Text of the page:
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The new pitch defining the Yankees’ bullpen

In the Bronx, sinkers are rising.

Baltimore Orioles v New York Yankees - Game Two Photo by Sarah Stier/Getty Images

The Yankees’ relief staff didn’t exactly get off on the right foot in 2019. Dellin Betances has yet to throw a pitch this season, and Chad Green still hasn’t been as effective as in previous years. Those are just a few examples of the many early-season pitfalls.

Before the season started this group was supposed to be one of the best bullpens of all time. Right now it does rank as the best bullpen in the majors, but that is pretty short of greatest of all time. Luckily, after a shaky start, the six most frequently used Yankees relievers have started to figure it out. Three of the six in Adam Ottavino, Aroldis Chapman, and Tommy Kahnle have a sub-two ERA.

The re-signing of Britton and the acquisition of Ottavino not only led to high expectations, but also changed the complexion of the team’s bullpen. They brought with them a new pitch, the sinker. According to FanGraphs, just as recently as 2017 the Yankees’ bullpen only threw the sinker 1.8% of the time, compared to 19.4% this season.

Britton throws it at a robust rate of 89.9%, while Ottavino throws it 40.2% of the time. They have been the biggest culprits in lifting the sinker rate, but two other Yankees relievers have joined them as well. Aroldis Chapman is throwing it more frequently, as he initially started using it last season, and Luis Cessa has been throwing it for the first time in his career.

Sinker usage and results

Pitcher Usage % XBA XSLG Average Exit Velocity Average Launch Angle
Pitcher Usage % XBA XSLG Average Exit Velocity Average Launch Angle
Zack Britton 89.9 0.194 0.292 87.8 -8
Adam Ottavino 40.2 0.130 0.173 77.5 4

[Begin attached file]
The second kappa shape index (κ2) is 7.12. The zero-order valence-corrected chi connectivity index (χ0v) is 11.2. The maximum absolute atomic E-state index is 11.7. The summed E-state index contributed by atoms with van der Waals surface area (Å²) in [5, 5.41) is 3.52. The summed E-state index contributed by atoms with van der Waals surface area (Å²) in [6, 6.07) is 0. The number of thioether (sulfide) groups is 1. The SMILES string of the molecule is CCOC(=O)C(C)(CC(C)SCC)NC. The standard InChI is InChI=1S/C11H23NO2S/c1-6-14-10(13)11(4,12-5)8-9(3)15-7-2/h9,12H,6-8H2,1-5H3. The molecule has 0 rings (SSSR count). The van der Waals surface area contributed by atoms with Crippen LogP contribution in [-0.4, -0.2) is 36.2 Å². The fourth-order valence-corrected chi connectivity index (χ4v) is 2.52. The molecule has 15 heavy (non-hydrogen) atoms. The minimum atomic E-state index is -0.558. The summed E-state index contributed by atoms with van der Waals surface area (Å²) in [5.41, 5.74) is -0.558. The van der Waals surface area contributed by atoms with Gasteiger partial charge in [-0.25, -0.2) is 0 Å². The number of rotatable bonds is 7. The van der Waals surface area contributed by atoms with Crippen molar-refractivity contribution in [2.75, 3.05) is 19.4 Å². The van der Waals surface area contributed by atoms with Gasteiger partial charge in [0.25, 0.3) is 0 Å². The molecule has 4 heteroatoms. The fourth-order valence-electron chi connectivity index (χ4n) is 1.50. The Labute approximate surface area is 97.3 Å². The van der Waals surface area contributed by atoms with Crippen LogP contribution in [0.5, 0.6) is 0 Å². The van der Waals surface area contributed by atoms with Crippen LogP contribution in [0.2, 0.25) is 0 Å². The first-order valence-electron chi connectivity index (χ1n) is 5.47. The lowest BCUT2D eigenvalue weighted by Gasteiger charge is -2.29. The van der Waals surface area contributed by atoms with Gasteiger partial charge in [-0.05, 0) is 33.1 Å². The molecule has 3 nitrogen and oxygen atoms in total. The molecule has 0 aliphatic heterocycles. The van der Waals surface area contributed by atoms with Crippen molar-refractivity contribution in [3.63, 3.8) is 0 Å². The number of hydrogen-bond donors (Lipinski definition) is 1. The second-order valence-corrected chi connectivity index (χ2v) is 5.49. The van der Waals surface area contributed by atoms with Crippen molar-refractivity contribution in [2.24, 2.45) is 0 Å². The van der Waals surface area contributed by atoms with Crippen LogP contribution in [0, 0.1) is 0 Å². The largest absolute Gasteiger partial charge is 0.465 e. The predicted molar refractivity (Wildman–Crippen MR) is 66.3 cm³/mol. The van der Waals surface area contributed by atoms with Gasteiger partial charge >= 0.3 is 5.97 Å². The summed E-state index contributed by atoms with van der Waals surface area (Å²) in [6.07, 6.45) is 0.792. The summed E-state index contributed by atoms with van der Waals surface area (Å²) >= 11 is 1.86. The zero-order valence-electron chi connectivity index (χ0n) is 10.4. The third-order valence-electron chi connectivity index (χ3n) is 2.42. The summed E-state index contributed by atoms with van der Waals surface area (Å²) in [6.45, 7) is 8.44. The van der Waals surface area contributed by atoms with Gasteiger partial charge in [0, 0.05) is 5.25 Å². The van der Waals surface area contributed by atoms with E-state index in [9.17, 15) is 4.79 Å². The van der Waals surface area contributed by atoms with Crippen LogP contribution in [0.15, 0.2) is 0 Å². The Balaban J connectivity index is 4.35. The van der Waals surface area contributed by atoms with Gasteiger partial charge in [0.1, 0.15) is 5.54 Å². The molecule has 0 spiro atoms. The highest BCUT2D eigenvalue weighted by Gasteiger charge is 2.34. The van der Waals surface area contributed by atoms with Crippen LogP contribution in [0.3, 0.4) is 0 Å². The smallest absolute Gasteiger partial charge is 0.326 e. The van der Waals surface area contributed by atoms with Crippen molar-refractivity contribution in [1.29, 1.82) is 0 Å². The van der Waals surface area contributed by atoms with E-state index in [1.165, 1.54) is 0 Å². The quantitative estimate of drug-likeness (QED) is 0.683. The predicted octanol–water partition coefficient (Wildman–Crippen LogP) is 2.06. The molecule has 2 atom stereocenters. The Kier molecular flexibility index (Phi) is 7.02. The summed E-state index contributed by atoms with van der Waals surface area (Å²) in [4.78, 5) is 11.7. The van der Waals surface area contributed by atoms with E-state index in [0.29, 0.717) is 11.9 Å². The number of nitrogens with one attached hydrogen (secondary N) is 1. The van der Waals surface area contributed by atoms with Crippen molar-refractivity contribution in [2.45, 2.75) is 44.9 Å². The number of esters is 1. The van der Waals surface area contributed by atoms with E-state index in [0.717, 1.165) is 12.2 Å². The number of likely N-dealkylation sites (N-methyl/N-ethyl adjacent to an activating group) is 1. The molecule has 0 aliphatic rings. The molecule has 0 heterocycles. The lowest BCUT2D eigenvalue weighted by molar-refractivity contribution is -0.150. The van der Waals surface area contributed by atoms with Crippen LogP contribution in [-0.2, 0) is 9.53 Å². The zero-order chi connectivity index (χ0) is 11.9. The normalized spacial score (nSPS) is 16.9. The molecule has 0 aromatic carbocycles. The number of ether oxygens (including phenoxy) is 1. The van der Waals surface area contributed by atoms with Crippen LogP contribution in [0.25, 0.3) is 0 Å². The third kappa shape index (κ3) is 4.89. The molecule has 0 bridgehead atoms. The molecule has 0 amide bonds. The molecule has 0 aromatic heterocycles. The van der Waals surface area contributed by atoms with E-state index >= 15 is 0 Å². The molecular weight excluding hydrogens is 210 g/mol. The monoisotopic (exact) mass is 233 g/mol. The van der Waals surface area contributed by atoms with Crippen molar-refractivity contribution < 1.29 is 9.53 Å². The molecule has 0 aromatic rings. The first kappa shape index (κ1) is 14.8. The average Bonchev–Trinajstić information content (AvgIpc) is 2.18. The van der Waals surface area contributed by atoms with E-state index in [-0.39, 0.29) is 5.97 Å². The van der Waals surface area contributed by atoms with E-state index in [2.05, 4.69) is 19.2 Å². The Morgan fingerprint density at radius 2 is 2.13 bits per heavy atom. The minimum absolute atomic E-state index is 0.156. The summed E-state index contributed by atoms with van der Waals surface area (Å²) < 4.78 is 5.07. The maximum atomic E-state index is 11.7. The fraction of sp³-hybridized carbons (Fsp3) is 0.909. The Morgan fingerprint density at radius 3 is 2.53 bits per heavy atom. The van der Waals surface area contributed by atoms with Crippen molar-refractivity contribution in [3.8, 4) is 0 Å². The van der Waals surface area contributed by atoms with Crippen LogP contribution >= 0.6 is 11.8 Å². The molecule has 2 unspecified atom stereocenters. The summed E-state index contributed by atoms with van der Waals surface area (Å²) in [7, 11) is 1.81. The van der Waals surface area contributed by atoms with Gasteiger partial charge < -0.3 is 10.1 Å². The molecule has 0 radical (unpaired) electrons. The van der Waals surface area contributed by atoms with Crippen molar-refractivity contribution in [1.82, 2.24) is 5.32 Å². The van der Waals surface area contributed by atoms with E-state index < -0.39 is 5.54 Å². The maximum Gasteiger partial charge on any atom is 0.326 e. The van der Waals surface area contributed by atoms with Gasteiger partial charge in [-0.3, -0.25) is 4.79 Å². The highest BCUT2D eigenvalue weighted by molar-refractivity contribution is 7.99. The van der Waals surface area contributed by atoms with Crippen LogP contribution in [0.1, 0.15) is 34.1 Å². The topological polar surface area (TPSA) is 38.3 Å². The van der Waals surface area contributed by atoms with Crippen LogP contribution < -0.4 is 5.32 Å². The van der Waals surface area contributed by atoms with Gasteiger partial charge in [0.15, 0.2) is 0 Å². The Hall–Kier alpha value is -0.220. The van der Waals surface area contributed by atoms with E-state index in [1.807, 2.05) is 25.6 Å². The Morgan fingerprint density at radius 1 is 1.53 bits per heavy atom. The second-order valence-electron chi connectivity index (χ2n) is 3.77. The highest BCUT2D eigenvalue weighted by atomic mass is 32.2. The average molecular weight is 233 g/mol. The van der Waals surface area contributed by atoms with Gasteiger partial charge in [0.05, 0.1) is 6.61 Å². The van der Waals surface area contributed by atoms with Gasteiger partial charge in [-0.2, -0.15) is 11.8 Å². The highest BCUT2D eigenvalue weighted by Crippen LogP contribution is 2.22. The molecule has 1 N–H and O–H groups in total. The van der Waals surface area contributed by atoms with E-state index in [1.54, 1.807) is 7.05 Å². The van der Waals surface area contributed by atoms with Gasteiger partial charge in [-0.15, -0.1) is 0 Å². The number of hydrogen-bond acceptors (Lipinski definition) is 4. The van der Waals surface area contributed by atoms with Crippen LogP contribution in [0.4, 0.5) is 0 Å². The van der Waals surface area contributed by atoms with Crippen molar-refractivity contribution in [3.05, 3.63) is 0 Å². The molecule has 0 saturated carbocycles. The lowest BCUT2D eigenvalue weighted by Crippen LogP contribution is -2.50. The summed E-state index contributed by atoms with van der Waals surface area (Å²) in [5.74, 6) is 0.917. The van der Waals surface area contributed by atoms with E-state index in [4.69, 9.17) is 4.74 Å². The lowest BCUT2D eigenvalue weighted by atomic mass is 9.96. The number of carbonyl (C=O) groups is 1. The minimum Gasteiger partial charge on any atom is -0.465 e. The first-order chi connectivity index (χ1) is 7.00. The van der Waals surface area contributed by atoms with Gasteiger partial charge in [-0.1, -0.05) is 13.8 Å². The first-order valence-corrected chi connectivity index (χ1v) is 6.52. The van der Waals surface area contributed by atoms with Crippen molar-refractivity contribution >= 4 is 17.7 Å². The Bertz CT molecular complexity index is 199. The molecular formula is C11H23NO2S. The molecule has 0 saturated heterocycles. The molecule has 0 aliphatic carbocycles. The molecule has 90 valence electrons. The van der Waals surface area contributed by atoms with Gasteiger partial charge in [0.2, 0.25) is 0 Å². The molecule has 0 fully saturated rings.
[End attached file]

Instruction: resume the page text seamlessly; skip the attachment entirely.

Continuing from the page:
Aroldis Chapman 10.1 0.060 0.200 85.5 19
Luis Cessa 10.7 0.267 0.378 93.8 -12

The Yankees made a decision to add two of the best relievers in the game this offseason, both signed till 2021. That means this trend isn’t going to leave anytime soon. With the low expected batting averages against the pitch, fans shouldn’t want to see it leave either. Now the team didn’t make a decision to add a new pitch in the bullpen’s repertoire, but rather just to add top relief talent who just happen to throw sinkers. Either way, the pitch is working out.

Furthermore, after diving into what Chapman has been doing while using the sinker, it’s incredible to imagine if he uncovered a new weapon. According to Statcast, Chapman’s sinking fastball has an average of 99.3 mph, which is actually a higher average velocity than his fourseam fastball at 97.6 mph. His .060 expected batting average with the sinker is also impressive.

What I found most glaring is that Chapman not only has the highest average spin rate on the Yankees with his sinker, but he has the highest spin rate in all the majors. He has thrown it just 33 times this season, specifically to right-handed hitters, but he might want to explore using it more often.

Chapman has been known as a two-pitch pitcher who uses a fourseam fastball and slider exclusively. An introduction of a third pitch could make an already dominant closer for the Yankees even better. The 10.1% usage is a small start, but it’s worth following.